Handicapped Access The camp was fully wheelchair accessible. All guest tents as well the entire first floor of the lodge, including the dining room, lounge and bar had ramp access.

Internet Connectivity The camp had a WiFi connection in the manager’s office that could be used to check mail and place internet-based calls. The connection was slow but reliable.

Length Of Stay Three nights

Location In the Rukwa region in western Tanzania, east of Lake Tanganyika

Owned-Managed The Fox family

Pets Allowed No

Size The property consisted of six guest tents that could accommodate a maximum of 12 guests. It employed a staff of seven including two guides. There were three game-watching vehicles.

Year Open-Renovated Katavi Wilderness Camp opened in 2004. It was fully renovated in 2009.

Lobby And Common Areas The lodge was located in the center of the camp. It was an airy open-side structure under a high thatched roof held by rough-hewn tree-trunks over a platform of dark polished hardwood. A central staircase led to an upper lounge that doubled as a viewing hide. To the rear of the first floor, a partial wall served as a backdrop for a mahogany-paneled bar. There were doors on either side of the bar, one leading to the common washrooms, the other to the service kitchen. The lounge décor featured two clusters of brown leather Victorian-style rolled arm sofas and matching wingback armchairs with red cotton toss pillow, and hexagonal occasional tables on taupe cotton rugs. The upper lounge had a similar seating arrangement. Bright tribal rugs with bold geometric designs hung from the staircase. At the front of the lodge, the dining area extended toward the plain. It was furnished with a long rectangular wooden table with pale green and white woven cotton place mats and a central runner over a white linen tablecloth. The table was surrounded with director chairs with tan canvas backs and thick green and white seat cushions.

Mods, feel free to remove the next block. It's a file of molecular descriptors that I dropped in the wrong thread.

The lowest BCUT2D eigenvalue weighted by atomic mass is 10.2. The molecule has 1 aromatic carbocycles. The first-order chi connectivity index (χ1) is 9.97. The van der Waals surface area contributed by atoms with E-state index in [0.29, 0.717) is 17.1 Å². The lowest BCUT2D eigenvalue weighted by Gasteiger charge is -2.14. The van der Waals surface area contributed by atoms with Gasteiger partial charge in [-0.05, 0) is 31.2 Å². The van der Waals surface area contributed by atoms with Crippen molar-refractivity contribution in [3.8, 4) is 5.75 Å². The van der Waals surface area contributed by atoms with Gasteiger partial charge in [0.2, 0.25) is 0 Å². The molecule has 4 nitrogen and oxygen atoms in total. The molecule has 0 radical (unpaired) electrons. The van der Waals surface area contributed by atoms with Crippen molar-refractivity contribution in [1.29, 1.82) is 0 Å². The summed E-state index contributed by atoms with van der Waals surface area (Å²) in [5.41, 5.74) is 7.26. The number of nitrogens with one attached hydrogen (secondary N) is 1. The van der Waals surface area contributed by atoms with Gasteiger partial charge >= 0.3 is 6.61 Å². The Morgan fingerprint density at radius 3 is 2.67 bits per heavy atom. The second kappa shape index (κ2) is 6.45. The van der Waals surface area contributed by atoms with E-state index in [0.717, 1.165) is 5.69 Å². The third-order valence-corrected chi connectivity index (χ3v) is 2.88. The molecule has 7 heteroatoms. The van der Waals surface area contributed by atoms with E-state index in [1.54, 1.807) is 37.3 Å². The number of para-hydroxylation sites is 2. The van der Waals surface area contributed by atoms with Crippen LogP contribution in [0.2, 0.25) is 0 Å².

Bathroom The bathroom occupied the rear third of the tent. The room dividers separating it from the sleeping area were fitted with storage shelves and a clothes-hanging rod. A central masonry wall held a vanity with twin white ceramic sinks set in a wood countertop. Wood-framed mirrors separated by a toiletry shelf and a light fixture with a circular parchment shade hung above it. Behind the wall, there was a doorless water closet on one side and a shower stall on the opposite side. A towel rack holding an ample supply of dark green bath and hand towels stood on the floor next to the shower stall.

Room My 375 square foot (35 square meter) tent, Number One, sat on an oversized platform that also included a large front veranda. A high peaked thatched roof shaded both tent and veranda. The tent had the usual zippered front entrance and sidewalls with three sets of large netting windows with outside canvas panels that could be zipped down for privacy. The sleeping area occupied the front two-thirds of the tent. Although the furniture was in rustic safari style, the layout and accessories gave the room a relaxed contemporary feel. A king size bed sat in the center of the room. Its headboard was a long credenza with a dark polished wood top that served as bedside table. It held two small reading lamps with natural burlap shades. Bedding was white cotton with silver gray trim and two ornamental toss pillows covered in multicolored striped velvet in shades of crimson, tan and fuchsia. At the foot of the bed a mahogany-stained chest provided storage and a convenient luggage rack. A writing desk and a folding wooden chair with a red seat cushion sat in the right front corner of the room. There were taupe cotton throw rugs next to the bed. At the rear of the sleeping area, two partitions covered in light brown canvas stood on either side of a central doorway leading to the bathroom. One partition held a large carved mask, the other a contemporary oil painting with an African theme in shades of red.